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More pruning techniques to create fuller and more productive fruit trees

A vibrant red male American Robin (Turdus migratorius) is fluttering its wings in a rural New York State almost bare crab apple tree - an instant before swallowing its just-picked fruit - in a backyard near Rochester, NY in early January.
Willowpix/Getty Images
To ensure a healthy and productive fruit tree this spring, prune back branches now.

Even in frigid temps, layer up, grab your pruning shears and head to your apple and pear trees to begin shaping them now...

While we're dreaming of warmer days in the garden, we can be actively pruning apple and pear trees.

Orchardists are out in the snow and the cold and starting to prune now, too. They'll prune fruit trees right up until the buds start opening up in April in May.

In our own landscapes, we just need to know the age of the tree before we begin, as the techniques are different.

For pruning a new fruit tree - perhaps one that you purchased last year - it's important that they get it off to a good start.

Begin their healthy lives in your yard by giving these trees a nice structure of branches. As the tree ages, those branches will have enough girth and strength to support fruits.

Pruning this way now creates a scaffolding of branches, meaning that you have branches evenly separated around the trunk of the tree in a whorl.

As you snip away branches, make them evenly spaced around the tree so they don't shade each other.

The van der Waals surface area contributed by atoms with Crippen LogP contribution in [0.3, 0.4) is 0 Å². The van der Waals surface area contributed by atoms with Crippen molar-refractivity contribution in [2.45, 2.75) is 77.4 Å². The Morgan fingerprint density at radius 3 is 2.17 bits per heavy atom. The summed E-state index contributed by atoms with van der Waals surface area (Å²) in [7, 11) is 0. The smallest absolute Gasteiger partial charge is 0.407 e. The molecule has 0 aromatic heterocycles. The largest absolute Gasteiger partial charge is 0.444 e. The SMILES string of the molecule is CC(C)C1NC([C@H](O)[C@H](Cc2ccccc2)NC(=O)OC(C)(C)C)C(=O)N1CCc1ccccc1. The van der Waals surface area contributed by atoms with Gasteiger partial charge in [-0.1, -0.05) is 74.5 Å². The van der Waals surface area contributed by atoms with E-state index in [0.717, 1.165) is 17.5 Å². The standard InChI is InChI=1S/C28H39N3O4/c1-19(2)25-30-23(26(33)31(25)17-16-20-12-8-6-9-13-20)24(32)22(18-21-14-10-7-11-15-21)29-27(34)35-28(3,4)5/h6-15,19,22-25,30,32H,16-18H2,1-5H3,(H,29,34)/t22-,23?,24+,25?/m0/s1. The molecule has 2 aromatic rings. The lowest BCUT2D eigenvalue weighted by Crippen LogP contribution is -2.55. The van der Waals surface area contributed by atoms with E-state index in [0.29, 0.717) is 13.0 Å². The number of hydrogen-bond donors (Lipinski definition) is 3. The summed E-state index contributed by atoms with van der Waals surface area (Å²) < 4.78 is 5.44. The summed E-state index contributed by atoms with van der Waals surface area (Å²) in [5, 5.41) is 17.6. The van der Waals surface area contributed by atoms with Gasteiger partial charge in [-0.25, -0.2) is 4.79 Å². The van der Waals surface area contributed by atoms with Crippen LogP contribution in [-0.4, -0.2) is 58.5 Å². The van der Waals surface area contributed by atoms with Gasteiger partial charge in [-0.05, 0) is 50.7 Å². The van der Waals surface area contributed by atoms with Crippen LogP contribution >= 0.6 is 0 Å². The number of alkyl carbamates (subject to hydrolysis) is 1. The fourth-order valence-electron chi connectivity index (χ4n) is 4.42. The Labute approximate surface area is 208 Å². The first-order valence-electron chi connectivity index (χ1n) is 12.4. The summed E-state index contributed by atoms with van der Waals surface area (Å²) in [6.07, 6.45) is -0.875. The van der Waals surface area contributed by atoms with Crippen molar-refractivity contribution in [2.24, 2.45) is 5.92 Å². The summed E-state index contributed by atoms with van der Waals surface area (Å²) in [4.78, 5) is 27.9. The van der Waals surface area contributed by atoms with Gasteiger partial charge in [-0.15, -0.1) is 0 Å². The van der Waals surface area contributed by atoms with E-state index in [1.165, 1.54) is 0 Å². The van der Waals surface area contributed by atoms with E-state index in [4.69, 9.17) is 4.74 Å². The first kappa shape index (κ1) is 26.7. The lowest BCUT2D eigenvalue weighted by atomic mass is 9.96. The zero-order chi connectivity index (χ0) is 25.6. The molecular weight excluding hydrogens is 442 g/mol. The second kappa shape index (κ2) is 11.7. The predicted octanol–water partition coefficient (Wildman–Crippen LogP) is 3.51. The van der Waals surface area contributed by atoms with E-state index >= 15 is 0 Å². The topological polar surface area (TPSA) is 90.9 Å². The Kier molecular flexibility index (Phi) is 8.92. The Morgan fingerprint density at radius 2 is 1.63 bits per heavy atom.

Also, when pruning, make sure to create good crotch angles - that's the angle between the the trunk and the branch and it should be between 45 and 60 degrees for apple trees.

If you have a peach tree, that angle should be wider. For pear trees, the angle should narrower.

For existing and well-established fruit trees, you can always take off the dead disease in broken branches at any time.

Ensure that the branches are not rubbing or crossing or shading each other.

The idea of winter pruning is to create strong, well-spaced branches to allow a lot of light coming in. This helps you get better fruit production and less disease.

If you have an old, wild tree that you've inherited with a house, for example, you can bring those back, too.

Decide first if this is a tree that you want to harvest for fruit or do you want to just have it as a wildlife tree for the animals to use.

Once you've decided that, take off the dead branches and don't prune off more than a third of the new growth.

Prune gradually over time so as not to shock the tree and an old or wild tree could become a nice centerpiece in your yard for years to come.

Q: I have a hoya that I inherited about 15 years ago. It flourished in the window of my grandmother's kitchen when I was growing up. That hoya was 70 years old! My paternal grandfather brought the cutting back from Florida to my maternal grandmother in Guelph, Ontario. It was so lush and full of blooms and it was doing very well in my Montreal apartment for about five years. But this year, it's thinning out and dropping leaves. - Carol Anne, in Montreal

A: First of all, you can prune back about a third of the foliage. And when you cut it, cut right above where the leaves are.

That's going to stimulate new growth and that new growth is where the flowers will form.

Repotting it with fertilizer can also help. And if still doesn't flower, it might not be getting enough light, even in your bright room with indirect morning sun.

Maybe consider moving it to an even brighter room, in indirect sun and perhaps that will be the trick to get your hoya to flower again.

And next episode, we'll discuss winter pruning for blueberry and bramble bushes so send any questions you have!

Charlie Nardozzi is a nationally recognized garden writer, radio and TV show host, consultant, and speaker. Charlie is the host of All Things Gardening on Sunday mornings at 9:35 during Weekend Edition on Vermont Public. Charlie is a guest on Vermont Public's Vermont Edition during the growing season. He also offers garden tips on local television and is a frequent guest on national programs.
Mary Williams Engisch is a local host on All Things Considered.